History of Mead

The rich and storied history of mead dates back to ancient times, with references as early as 8000 BCE. Older than beer or wine, mead was quite possibly the first alcoholic beverage ever consumed.


Initially, naturally fermented honey would have been consumed, but it was only a matter of time before humans figured out how to initiate the fermentation process on their own by reverse engineering the process.

Ancient Egyptian Painting Depicting Mead

Mead can be found across the globe. For example, in Central Africa, a fermented honey beverage known as tej remains popular to this day. In Egypt, evidence of mead has been found in king Tut’s tomb, along with his other riches. The Vedic hymns from the Rig Veda in India contain the earliest surviving description of mead. The Greeks even coined the term “ambrosia” or “nectar of the gods” to describe the intense taste of mead.

Odin in eagle form obtaining the mead of poetry from Gunnlod, with Suttung in the background (detail of the Stora Hammars III runestone, c. 700 CE)

Mead features heavily in Norse mythology. In a myth called the Mead of Poetry, mead made by the gods purportedly endowed whoever drank it with all the knowledge in the world plus the ability to write poetry. Odin is said to have stolen the Poet’s mead because he coveted intelligence.  (Read here for the full story)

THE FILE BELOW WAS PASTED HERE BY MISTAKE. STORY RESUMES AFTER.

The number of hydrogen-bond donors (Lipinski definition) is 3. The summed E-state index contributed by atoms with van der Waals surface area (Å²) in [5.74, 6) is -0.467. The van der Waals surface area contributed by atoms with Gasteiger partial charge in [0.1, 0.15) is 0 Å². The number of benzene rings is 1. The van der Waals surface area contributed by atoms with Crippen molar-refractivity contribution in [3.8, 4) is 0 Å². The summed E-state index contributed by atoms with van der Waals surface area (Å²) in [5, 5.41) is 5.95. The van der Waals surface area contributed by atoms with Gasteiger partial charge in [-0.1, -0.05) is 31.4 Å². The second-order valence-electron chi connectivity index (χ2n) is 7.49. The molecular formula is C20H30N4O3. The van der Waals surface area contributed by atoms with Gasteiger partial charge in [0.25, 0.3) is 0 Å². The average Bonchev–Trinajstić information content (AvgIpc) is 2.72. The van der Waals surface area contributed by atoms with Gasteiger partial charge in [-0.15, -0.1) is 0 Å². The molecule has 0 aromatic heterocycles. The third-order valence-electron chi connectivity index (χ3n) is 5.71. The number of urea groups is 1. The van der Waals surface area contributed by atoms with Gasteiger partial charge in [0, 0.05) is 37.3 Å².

Beowulf Drinking Mead

In Beowulf, written somewhere around 700 BC, Mead appears in the fourth line and virtually every few pages after that. Large quantities of mead are consumed in the mead hall to mark most major occasions in the story. (“The Compleat Meadmaker, K. Shramm). St. Bridgette of Ireland reportedly changed water into mead.


Mead slipped out of mainstream consumption over the last few centuries. The decline was largely due to competition from other alcoholic drinks such as wine, beer, and ultimately distilled spirits, all of which could be produced more cheaply and more consistently than mead. The decline probably began after the Norman Conquest in 1066 when the Normans brought their wines and ciders to England and Norway.
Mead has survived mainly through the efforts of beekeepers who keep the art alive and pass down their knowledge, and through medieval historians, especially those who like to recreate medieval and Renaissance culture.

A Batch of Mead From Trazo Meadery

We here at Trazo Meadery hope to bring the rich tradition of mead back into the mainstream with our line of high quality, all natural meads.









Schramm, K.  (2003).The Compleat Meadmaker. Boulder, CO: Brewers Publications.